“Man–I need some inspiration for this week’s story.”
Suddenly a round disc about two feet wide flew in John’s window. A door opened, and two strange creatures grabbed him, tied him up, and dragged him inside. The disc flew off and up into space, zooming among the stars.
It finally landed on a red planet. “Mars!” John thought. “Amazing!” He absorbed the sights and sounds.
Suddenly he woke up from his snooze. “How’s your writing going, honey?” his wife asked.
“You know, I think I’ve been inspired. By the recent news. Yeah–that’s it.” He turned to his computer.
“I can feel his presence, Lon. Your father is in this room.”
“Is he saying anything? Is he talking about the attack?”
“Yes, I can sense his distress. I can feel his pain – acute pain. He is screaming: ‘No! No! Why are you doing this? What have I done? Please stop hitting me!’”
“What else is he saying?”
“He’s saying, ‘Stop, Lon. Please stop! Don’t hit me again.’”
“And if I were to pay you $2 million from my inheritance if I don’t have to share with my sister, Elaine?”
“Then I’d hear your father say: ‘Stop, Elaine. Please stop!’”
Wincing, Caroline swallowed back a handful of pills with only a small sip of water. She felt them stick in her throat. Urgh…
Chromium for blood sugar stabilisation, milk thistle for liver detoxification, pantothenic acid for adrenal fatigue, raspberry ketones for weight loss, biotin for grey hair prevention, l-glutamine for cravings control and horny goat weed for, er… well, take an intelligent guess.
[Health guru number nine’s advice had included the last supplement.]
She jumped up and down. She jangled.
“And what have I ended up with,” she wondered to herself, “except for the world’s most expensive pee?”
For their anniversary, they’d bought each other printed tee-shirts. She’d bought him a black shirt with a Harley-Davidson motorbike on the front; he’d bought her a specially-made white thing bearing his own face, gazing upwards Ché Guevara-style.
“Oh, how lovely,” they said in unison, although she’d opened her present first.
“I thought you might wear me out,” he grinned. “Get the joke?”
She reflected on the passing of another year. Five years of marriage, five anniversary presents: a mop, a toilet-seat, a year’s car insurance, and last year’s humdinger, a budgerigar. All things considered, she’d got off lightly this time.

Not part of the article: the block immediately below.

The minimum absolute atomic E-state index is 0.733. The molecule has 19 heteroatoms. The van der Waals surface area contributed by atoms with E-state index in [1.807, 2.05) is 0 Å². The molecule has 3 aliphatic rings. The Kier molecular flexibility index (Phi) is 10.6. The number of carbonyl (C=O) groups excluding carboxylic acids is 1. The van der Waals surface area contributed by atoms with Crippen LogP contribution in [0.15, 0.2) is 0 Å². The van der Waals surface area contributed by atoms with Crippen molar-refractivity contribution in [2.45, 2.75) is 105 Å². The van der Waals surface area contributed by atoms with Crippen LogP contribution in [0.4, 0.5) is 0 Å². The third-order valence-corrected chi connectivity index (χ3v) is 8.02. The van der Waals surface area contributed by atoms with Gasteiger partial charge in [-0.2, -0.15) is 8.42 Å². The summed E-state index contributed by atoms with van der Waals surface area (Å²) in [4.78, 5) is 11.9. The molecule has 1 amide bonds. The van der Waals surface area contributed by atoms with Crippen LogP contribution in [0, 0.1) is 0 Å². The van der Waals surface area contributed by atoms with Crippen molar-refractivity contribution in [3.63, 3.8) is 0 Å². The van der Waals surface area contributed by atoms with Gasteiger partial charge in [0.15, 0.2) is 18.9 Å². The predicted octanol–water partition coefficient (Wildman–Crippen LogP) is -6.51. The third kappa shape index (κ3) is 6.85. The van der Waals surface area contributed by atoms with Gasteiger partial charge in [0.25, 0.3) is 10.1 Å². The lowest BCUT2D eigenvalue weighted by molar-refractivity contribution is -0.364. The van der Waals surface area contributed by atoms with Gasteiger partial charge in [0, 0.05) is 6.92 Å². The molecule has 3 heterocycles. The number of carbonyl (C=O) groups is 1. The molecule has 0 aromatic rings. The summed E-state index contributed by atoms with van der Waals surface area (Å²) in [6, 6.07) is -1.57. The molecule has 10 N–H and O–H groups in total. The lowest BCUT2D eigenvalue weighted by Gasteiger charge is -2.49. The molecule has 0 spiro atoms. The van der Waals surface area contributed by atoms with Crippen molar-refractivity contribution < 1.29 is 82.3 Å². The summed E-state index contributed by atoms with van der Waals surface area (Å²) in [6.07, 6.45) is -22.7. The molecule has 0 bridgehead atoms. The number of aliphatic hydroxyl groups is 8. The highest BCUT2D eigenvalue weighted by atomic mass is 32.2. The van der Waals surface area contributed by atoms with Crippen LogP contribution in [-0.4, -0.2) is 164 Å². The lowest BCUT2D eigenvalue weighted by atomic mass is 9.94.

“Holy Toledo–look at the snowstorm from last night!”
“Wow! Looks like it’s covered the ground, the cars, and … wait. What’s that?”
To their astonishment, an odd figure was rising off of the car. The figure did NOT look human, either, with six arms, a circle of legs, and teeth about six inches long.
“I am the monster of the blizzard, here to haunt you for the rest of your lives. Ooh, ooh! Scary, huh?”
“You want scary? Try driving the interstate, with its lunatic drivers, through THIS wintry mess during rush hour. That’ll toughen you up, ready or not!”
“It’s time for me to leave now.”
“No, Mom. Not yet. Let’s talk some more.”
“I can’t, Ron. You knew this day would come. Let me go. It’s time.”
“It’s just that knowing I’ll never see you again … I’m not ready.”
“But I am, Ron. We talked about this. I told you that when it was my time to go, I would leave this earth willingly. I’m not going to change my mind now.”
“I’m going to miss you so much.”
“I know, but I couldn’t pass up the chance to be one of the first settlers on Mars.”
Martin had his hit list – a list of the things he’d destroy should he be elected world leader.
It changed from week to week. This week, for example, it included HSBC bank for its tax evasion advice, the Daily Telegraph for its editorial policies and Jack White for his fussiness about guacamole.
The list was an exquisite mix of the moral high ground and his own pet hates, which tended to include celebrity wrong-doings.
Next week, a megastar was about to be caught with a tax-dodging HSBC account while giving an interview to the Telegraph on his charidee work.